Downsizing to a 10 x 10 Storage Unit?
No problem. Since we only had a one-bedroom apartment, we thought it would be easy. We had worked hard not to fill it to the rafters, and it didn’t look like we owned that much. We had moved from a two-bedroom apartment a year earlier, so we thought we had less, and that downsizing would be simple.
However, we very quickly discovered that going from two to one was a lot easier than going from one to none! After going through each room and getting rid of things that were obviously not keepers, it got a bit tricky.
What We Kept
As we began examining everything else we owned, it seemed one or the other of us would come up with a reason to keep item after item. We figured we could get through it with enough determination and boxed up what we knew we would keep.
We were hoping to get a motorhome at some point, (to read about why we were downsizing click here.) So, we kept our Tempur-Pedic mattress, the television, kitchen items that could be useful in a camper, and almost all the bedding and towels.
The dining room table and the rest of our books went to the storage unit as well (not that they could fit in a motorhome). I had all the hardback children’s picture books purchased when my children were young; it didn’t seem right to give them up.
Jim didn’t have as many personal possessions and didn’t care so much about any of them except the Sebo vacuum, the smart TV, and two recliners. We put all of those in storage. Truly, it seemed those were the only things that presented difficulty for him – each one was new and pricey.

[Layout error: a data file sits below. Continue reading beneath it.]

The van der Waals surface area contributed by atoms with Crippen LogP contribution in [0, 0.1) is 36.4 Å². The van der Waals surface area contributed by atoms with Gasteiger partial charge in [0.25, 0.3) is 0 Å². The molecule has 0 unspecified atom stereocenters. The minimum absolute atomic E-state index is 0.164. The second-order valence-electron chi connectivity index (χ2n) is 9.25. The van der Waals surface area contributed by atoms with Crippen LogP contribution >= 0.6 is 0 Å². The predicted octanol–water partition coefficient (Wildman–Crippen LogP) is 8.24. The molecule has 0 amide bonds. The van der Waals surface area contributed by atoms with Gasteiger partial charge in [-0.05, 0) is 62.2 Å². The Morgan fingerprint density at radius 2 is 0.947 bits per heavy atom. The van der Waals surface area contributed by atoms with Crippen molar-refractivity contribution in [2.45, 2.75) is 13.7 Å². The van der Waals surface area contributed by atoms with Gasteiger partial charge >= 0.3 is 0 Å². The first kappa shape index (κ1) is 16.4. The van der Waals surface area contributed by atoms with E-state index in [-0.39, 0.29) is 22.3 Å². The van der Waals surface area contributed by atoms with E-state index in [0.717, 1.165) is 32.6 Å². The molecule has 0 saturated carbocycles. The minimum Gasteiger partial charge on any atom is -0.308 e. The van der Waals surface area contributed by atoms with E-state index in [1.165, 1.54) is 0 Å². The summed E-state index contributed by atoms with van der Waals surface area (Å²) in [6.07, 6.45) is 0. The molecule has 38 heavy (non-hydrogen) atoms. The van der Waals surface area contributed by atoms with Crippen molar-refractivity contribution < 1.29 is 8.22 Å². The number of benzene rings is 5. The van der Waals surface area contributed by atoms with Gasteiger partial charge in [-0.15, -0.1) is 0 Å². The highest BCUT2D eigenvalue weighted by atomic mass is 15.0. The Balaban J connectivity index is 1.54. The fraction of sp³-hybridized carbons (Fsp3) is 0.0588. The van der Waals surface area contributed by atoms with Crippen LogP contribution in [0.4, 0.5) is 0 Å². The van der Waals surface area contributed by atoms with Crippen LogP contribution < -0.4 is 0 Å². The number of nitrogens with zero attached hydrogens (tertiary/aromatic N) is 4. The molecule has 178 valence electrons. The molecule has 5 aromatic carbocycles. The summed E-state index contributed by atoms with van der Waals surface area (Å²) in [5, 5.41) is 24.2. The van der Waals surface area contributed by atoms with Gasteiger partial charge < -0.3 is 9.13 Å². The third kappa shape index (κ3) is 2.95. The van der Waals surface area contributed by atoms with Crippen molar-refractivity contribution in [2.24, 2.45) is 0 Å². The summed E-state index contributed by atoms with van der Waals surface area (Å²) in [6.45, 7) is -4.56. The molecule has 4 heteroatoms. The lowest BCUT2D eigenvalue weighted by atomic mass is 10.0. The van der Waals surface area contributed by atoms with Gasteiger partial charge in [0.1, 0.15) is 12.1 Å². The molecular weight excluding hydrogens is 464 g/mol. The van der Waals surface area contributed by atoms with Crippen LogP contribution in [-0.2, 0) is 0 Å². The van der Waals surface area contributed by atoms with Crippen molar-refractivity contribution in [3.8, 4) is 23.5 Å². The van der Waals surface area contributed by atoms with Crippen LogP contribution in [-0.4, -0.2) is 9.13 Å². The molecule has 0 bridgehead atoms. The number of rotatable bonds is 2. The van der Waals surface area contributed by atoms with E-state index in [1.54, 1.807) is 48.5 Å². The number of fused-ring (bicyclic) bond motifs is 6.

Downsizing Big Time – Give It Away or Chop It Up
We lost track of how many trips we made to Goodwill with furniture, art, books, clothes, and various gizmos. Having a garage sale would have been a sensible thing to do. However, we both hate the process involved (not sellers), so we gave everything away.
There were moments when that became frustrating, and we both felt a bit resentful of the fact that we were ‘losing’ money left, right, and center. Of course, it was our own doing, but still, the feelings did arise.
We had an enormous second-hand dresser that we knew we couldn’t move or get out of the apartment. Sometimes you know how it will end up: this dresser was at its last rodeo. Too big to fit anywhere else, too heavy for us to move, not worth enough to hire help to put it in storage, and not enough time to put it on Craigslist.
We needed Shiva, the Hindu God of destruction, to come and do a number on this. He did – it was fun! The cabinet makers of old knew how to make something and keep it made, unlike the furniture-in-a-box-era we’re in now. Gallons of glue, dozens of nails, hundreds of tacks and thousands of pieces of wood, they all had to give it up and get down to the dumpster.
Finally, without too much racket for the neighbors, all signs of the dresser were gone, and our apartment was starting to look more and more uninhabited.
Struggles Letting Go
I had a few struggles along the way and a few times was brought to tears at the prospect of letting go of something. Jim would calmly say, “Let’s put it in storage, at least for now.” We knew we would have the storage unit for at least six months, so we didn’t need to make every hard decision immediately, thank goodness!